Farm Stands: There aren’t any real farm stands within a reasonable regular driving radius, so I consider this not applicable.

My Own Garden: Oh I dream. I don’t have a good excuse though. One of the reasons I rented the duplex where I currently live is because of the yard and the planters in the back yard. Then I moved in and discovered how much trash is in the planters and any thoughts of growing food in them went out the window. A couple of years ago I started growing a few herbs in pots, but it’s been slow going. I am currently planting new annual herbs, and am thinking about getting a couple more pots to expand. Oh, we also have a pot where we are growing sunchokes, but the harvest was miniscule last year. I do dream about having my own garden, especially an herb garden because my mother spoiled me silly with the best herb garden in the world at our old house. (Thanks mom!) My challenge: Expand our container gardening to include more of the things that are not easy to get at the farmer’s market.

Grocery Store: I shop at Whole Foods, my husband shops at Raleys. He likes to do his own shopping for his lunches and other food that he takes to work, and he prefers to do that at the grocery store down the street. Since meeting me he has been corrupted and now does much of his shopping in the natural food aisle. I shop at Whole Foods even though it is not nearby because I want an entire grocery store, not an aisle. Whole Foods is okay, but it is easy to get complacent and forget that the company practices the same predatory contracting as other grocery stores, and that they sell a lot of stuff that doesn’t meet my objectives.  My challenge: Read EVERY label for ingredients, nutrition, and origin.

Posted April 7, 2010 by mayakey in food, shopping

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Why Do I Buy Organic?   Leave a comment

A few months ago a study came out saying that organic food was not more nutritious than conventionally raised food. The tenor of the news blurbs and discussions that I saw was along the lines of “there is no benefit to eating organic” and even going so far as to suggest that this one study was going to collapse the organic market. My husband and I had similar reactions when we first heard about the ruckus: “there are other benefits to organic, you know”. Actually, my first reaction was an utter lack of reaction because over the years there have been many studies done on the subject with varying results, so whoop-de-do here’s another study in the same inconclusive line. What irritated me was how it seemed that this complex decision was being boiled down to one facet and then blown way out of proportion.

Why does anyone buy organic? It varies, of course, by the person. For me, first and foremost it is an environmental decision. Every item I purchase that was raised organically instead of conventionally eliminates that amount of synthetic pesticides and fertilizers released into the environment. In fact, my biggest commitment to buying organic is not actually food, but cotton. I’ve seen statistics indicating that cotton is the single crop with the highest pesticide usage in the world. So every item in my closet fits into one of three categories: new organic fabric (with minimal processing and eco-dyes since I don’t want toxic dyes, formaldehyde, or fire retardants on my clothing either), second-hand conventional fabric, or grandfathered items (I am my father’s daughter, I admit to having clothing dating back to high school and college before I went organic). I simply will not purchase something made from conventionally raised cotton for my house, including towels, sheets, etc. I have also reached the point where it is absolutely painful to purchase something as a gift for someone else that is not organic cotton.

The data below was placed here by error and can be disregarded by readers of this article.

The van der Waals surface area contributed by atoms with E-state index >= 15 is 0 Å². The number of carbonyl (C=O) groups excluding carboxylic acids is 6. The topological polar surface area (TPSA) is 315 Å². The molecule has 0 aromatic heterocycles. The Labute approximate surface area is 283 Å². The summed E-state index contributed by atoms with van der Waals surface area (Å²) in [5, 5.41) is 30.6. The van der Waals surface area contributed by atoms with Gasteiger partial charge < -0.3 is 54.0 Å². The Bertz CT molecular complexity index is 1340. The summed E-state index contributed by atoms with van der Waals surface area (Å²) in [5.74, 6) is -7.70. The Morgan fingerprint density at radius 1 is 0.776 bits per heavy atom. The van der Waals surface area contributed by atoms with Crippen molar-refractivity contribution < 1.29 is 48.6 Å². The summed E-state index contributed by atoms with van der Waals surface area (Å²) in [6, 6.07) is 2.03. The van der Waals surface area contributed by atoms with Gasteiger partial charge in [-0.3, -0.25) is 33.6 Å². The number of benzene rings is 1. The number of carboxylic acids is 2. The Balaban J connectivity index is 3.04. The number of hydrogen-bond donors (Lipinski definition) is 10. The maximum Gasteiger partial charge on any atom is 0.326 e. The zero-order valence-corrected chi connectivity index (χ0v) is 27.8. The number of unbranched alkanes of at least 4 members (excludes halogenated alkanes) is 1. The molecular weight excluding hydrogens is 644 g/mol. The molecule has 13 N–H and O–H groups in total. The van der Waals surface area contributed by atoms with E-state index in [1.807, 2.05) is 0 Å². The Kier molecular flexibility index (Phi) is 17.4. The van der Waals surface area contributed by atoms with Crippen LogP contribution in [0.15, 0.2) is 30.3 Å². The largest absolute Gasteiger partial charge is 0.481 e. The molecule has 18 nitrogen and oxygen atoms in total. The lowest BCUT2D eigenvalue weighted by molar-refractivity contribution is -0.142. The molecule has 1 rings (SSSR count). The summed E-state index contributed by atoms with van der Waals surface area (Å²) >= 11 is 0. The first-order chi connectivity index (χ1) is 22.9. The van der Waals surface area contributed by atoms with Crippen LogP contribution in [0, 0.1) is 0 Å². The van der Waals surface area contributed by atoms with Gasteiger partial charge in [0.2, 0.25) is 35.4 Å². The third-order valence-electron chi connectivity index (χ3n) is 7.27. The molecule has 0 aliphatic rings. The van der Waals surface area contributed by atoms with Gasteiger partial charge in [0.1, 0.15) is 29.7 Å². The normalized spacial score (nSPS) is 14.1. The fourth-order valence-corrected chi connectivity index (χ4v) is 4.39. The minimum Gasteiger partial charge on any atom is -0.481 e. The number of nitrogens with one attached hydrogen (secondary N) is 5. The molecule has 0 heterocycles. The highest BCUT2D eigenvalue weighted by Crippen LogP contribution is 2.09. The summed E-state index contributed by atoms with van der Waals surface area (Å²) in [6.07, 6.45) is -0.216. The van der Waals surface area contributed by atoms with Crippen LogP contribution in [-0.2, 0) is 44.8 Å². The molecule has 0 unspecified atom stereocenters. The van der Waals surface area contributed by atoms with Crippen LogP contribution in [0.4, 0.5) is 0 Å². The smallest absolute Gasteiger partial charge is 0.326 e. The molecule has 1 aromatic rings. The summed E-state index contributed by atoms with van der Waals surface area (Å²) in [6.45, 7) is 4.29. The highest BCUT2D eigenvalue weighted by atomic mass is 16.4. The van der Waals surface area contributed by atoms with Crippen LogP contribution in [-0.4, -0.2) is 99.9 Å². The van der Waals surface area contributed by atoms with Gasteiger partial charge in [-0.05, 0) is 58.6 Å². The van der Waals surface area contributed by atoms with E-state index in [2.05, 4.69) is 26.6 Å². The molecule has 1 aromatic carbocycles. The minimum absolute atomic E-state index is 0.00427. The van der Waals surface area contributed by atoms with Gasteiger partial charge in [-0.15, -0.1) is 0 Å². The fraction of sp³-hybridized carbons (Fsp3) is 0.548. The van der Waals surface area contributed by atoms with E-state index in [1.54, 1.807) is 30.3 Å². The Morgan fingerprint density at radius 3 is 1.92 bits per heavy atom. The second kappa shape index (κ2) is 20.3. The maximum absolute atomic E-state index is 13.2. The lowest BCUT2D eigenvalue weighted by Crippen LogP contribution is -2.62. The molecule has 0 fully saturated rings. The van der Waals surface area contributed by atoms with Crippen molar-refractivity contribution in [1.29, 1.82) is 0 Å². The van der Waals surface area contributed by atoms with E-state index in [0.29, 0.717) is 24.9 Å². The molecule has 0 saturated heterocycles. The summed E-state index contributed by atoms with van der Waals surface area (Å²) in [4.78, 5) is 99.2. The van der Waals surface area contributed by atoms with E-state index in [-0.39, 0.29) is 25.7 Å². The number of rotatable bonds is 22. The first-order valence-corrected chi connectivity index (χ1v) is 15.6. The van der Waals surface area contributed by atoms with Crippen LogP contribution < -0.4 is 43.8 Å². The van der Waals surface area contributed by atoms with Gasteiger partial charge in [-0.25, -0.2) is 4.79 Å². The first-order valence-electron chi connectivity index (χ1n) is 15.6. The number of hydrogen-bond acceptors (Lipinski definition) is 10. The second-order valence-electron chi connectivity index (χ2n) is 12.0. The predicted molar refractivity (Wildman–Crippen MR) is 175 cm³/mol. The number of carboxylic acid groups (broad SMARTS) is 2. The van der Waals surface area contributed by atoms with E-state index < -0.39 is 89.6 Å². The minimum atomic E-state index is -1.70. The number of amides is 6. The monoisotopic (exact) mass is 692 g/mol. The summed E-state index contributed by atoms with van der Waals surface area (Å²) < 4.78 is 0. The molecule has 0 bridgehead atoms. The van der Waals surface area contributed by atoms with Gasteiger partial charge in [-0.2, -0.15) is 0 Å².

My second reason for buying organic is personal exposure. I purchase organic food to minimize the potential for exposure to pesticide residue in my food. Even if the amount of pesticide residue on a single item is negligible, I believe in the Precautionary Principle, and I am concerned about the cumulative effects of consuming a negligible amount of pesticide on every item in my diet. I don’t have the Environmental Working Group’s “clean” and “dirty” lists memorized any more, and I think that the list is different than when I last looked at it several years ago anyway. I only buy waxed cucumbers, berries and stone fruits, and “rough textured” foods organic if I can find them. Since we do all of our produce shopping at the farmer’s market, I don’t have many certified organic options. There are a handful of farmers that are certified organic at my farmer’s market, but there are many more that simply put “no pesticides” on the pricing signs. I’m fine with that. Some of the farmers use integrated pest management, which I consider to be perfectly acceptable. In general, at the farmer’s market if two vendors have the same item but one says “no pesticides” then that is the one I will buy. I don’t worry too much about it since I figure even if the farmers are using pesticides, small farms probably use a lot less pesticides than industrial farms.